I'm using my grandfather's garden rake, hoe, and hedge clips, which are pushing 100 years old. Other than sharpening the clips and hoe, and keeping the wooden handles oiled, nothing else needs to be done. These tools are heavy, and the hoe is about 2/3 of its original size from being repeatedly sharpened over nearly a century, but they work, are sturdy, and fit my hands.
I have found a source of good garden tools at our local hardware store, and have bought a digging fork, a cultivator, and an extra garden rake which I'm pleased with. Alp is right--so many tools now are too light, too poorly made, or just not fit for the job.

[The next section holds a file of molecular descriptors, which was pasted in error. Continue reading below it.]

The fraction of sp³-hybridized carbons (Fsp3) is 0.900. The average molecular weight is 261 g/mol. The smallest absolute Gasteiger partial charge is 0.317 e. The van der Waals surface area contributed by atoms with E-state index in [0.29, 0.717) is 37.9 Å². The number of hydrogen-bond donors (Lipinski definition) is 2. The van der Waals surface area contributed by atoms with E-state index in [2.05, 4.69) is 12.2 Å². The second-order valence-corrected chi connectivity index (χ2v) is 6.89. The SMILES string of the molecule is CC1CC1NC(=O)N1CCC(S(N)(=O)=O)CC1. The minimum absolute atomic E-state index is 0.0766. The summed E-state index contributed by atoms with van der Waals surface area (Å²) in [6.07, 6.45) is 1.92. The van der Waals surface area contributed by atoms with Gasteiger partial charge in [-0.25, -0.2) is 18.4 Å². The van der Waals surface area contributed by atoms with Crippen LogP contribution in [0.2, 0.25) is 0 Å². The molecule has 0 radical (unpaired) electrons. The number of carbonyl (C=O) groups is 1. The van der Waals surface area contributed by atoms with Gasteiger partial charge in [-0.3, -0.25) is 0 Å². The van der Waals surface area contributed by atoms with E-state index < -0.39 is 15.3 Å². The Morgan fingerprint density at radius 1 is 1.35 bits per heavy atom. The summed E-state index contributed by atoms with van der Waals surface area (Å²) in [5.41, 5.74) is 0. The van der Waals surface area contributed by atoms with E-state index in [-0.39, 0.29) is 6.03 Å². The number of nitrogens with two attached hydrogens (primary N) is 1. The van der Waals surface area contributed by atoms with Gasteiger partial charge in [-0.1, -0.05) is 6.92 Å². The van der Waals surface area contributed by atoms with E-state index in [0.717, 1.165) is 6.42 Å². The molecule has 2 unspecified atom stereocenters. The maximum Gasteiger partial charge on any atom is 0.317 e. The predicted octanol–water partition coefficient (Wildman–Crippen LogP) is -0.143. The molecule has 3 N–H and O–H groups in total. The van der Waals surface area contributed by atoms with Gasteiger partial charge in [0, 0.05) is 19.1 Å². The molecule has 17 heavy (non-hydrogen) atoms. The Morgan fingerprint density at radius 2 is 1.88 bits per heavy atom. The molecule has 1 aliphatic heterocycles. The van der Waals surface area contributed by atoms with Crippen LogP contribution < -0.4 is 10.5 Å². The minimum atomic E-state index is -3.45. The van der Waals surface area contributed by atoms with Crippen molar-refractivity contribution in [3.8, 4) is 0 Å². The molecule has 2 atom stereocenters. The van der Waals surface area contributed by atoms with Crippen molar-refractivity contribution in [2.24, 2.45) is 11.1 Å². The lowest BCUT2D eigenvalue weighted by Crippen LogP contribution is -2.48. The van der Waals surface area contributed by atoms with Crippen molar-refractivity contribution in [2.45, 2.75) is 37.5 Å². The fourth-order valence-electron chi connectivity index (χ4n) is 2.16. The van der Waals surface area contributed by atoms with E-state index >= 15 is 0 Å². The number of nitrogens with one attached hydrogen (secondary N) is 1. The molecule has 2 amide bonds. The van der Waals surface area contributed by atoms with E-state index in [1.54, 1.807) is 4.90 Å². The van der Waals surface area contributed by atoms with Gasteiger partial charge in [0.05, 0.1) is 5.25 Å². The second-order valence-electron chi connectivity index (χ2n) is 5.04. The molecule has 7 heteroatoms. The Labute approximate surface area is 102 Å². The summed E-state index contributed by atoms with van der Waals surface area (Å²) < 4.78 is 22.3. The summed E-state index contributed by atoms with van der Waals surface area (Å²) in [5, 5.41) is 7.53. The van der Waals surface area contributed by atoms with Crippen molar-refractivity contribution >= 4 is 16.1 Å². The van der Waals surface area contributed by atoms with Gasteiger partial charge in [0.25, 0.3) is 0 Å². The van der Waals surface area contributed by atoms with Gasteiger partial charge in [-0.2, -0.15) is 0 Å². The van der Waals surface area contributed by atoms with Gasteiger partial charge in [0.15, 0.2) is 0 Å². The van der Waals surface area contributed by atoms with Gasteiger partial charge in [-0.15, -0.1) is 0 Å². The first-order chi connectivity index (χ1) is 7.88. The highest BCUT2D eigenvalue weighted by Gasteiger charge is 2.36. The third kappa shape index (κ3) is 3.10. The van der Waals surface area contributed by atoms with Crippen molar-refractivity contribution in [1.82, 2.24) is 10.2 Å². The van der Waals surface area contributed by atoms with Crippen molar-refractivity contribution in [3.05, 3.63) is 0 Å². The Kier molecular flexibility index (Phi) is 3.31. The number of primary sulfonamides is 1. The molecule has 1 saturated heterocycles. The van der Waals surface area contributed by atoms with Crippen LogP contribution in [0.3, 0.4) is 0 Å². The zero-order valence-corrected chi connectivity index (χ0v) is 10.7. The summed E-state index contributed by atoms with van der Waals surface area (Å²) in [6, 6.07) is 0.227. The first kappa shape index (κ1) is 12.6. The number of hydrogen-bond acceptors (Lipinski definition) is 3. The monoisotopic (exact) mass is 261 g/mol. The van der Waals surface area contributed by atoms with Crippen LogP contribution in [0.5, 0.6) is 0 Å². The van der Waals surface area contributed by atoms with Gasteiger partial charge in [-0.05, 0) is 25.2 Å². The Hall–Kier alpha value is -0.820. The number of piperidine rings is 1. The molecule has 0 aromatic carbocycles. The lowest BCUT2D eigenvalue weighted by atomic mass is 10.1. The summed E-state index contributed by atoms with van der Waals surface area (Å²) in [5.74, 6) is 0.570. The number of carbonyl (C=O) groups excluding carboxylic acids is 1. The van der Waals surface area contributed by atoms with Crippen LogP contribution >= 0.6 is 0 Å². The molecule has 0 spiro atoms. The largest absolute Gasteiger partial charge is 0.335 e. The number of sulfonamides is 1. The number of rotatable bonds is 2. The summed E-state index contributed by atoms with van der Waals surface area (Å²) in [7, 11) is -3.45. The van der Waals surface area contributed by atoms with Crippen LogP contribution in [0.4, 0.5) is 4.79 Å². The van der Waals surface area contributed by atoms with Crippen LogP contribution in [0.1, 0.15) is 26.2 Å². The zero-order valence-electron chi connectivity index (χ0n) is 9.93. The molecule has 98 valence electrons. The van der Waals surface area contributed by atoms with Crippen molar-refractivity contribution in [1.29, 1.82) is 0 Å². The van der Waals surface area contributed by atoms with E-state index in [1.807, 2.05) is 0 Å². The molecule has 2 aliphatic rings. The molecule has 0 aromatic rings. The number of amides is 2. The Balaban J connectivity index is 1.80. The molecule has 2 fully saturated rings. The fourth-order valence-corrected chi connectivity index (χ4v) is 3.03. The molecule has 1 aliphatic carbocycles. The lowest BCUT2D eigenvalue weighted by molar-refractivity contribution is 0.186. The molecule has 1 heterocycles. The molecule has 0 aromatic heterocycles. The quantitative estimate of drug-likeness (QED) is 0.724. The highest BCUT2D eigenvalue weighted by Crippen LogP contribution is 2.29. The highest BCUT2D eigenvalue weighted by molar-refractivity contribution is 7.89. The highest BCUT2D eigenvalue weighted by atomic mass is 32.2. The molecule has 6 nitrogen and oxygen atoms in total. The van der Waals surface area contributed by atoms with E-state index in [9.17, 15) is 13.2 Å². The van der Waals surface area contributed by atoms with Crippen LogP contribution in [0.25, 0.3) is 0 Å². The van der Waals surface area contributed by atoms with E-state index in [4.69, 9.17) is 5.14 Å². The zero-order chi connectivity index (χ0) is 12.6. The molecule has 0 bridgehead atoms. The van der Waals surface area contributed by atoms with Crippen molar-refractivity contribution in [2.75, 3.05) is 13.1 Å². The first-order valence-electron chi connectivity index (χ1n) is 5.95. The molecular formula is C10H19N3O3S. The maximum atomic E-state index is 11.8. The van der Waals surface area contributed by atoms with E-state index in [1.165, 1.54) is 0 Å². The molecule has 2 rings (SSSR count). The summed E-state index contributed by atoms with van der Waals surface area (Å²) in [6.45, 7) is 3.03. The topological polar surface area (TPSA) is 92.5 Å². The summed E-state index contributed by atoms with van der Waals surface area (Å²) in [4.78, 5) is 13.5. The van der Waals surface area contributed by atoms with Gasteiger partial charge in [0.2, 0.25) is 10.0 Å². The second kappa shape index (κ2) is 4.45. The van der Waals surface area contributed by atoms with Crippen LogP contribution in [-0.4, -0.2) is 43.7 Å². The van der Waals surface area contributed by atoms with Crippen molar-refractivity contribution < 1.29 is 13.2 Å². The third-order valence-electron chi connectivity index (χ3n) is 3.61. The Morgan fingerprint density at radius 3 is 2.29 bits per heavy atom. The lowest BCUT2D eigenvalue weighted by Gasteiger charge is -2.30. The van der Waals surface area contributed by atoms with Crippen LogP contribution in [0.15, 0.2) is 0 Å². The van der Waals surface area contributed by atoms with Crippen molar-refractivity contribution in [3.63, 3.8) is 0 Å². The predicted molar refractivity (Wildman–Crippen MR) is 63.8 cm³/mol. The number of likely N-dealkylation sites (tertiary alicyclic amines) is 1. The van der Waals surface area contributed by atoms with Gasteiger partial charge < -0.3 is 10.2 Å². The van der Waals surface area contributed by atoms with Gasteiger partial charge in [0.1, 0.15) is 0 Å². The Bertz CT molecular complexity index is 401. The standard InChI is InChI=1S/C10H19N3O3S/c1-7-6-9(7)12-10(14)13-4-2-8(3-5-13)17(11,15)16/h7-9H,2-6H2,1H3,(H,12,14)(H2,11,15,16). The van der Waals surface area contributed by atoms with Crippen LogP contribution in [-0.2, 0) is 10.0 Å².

alp

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That's why I advertised in Freelywheely, a recycling site and this lady gave me tons of pots, a scarifier manual and an electric one. Her pots are much sturdier than those sold in bargain stores.

I saw a very sturdy hand fork and asked her if she could spare that. She knew I was a discerning scavenger .. The quality of that fork spoke volume.. I knew I was pushing my luck, but if you don't ask, you won't get. She's moving and she wanted to shift years of hoarded articles. Any way, even she knew it would cost a lot to buy that one these days. Mother in law bought a pair of stainless steel fork and spade in the market for us. After one use, the handle broke. Thank heavens she got the money back!
 

Colin

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Hi,